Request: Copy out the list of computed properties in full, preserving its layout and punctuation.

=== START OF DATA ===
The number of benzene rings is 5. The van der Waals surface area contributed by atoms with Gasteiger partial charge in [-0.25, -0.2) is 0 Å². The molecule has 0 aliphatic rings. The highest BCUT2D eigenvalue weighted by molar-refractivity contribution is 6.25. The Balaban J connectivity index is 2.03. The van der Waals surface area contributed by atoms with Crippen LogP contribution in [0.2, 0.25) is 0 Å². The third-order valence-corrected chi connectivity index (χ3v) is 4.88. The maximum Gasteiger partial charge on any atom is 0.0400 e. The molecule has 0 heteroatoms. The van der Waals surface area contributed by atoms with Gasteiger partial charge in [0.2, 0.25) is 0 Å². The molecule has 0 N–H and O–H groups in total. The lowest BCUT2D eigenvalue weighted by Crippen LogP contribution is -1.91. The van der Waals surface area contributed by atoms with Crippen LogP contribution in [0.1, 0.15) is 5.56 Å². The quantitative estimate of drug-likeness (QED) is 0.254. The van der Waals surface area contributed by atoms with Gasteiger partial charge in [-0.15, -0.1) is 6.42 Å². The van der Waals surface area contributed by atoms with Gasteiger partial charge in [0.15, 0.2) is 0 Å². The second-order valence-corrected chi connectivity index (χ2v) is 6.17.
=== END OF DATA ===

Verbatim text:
The number of benzene rings is 5. The van der Waals surface area contributed by atoms with Gasteiger partial charge in [-0.25, -0.2) is 0 Å². The molecule has 0 aliphatic rings. The highest BCUT2D eigenvalue weighted by molar-refractivity contribution is 6.25. The Balaban J connectivity index is 2.03. The van der Waals surface area contributed by atoms with Crippen LogP contribution in [0.2, 0.25) is 0 Å². The third-order valence-corrected chi connectivity index (χ3v) is 4.88. The maximum Gasteiger partial charge on any atom is 0.0400 e. The molecule has 0 heteroatoms. The van der Waals surface area contributed by atoms with Gasteiger partial charge in [0.2, 0.25) is 0 Å². The molecule has 0 N–H and O–H groups in total. The lowest BCUT2D eigenvalue weighted by Crippen LogP contribution is -1.91. The van der Waals surface area contributed by atoms with Crippen LogP contribution in [0.1, 0.15) is 5.56 Å². The quantitative estimate of drug-likeness (QED) is 0.254. The van der Waals surface area contributed by atoms with Gasteiger partial charge in [-0.15, -0.1) is 6.42 Å². The van der Waals surface area contributed by atoms with Gasteiger partial charge in [0.15, 0.2) is 0 Å². The second-order valence-corrected chi connectivity index (χ2v) is 6.17.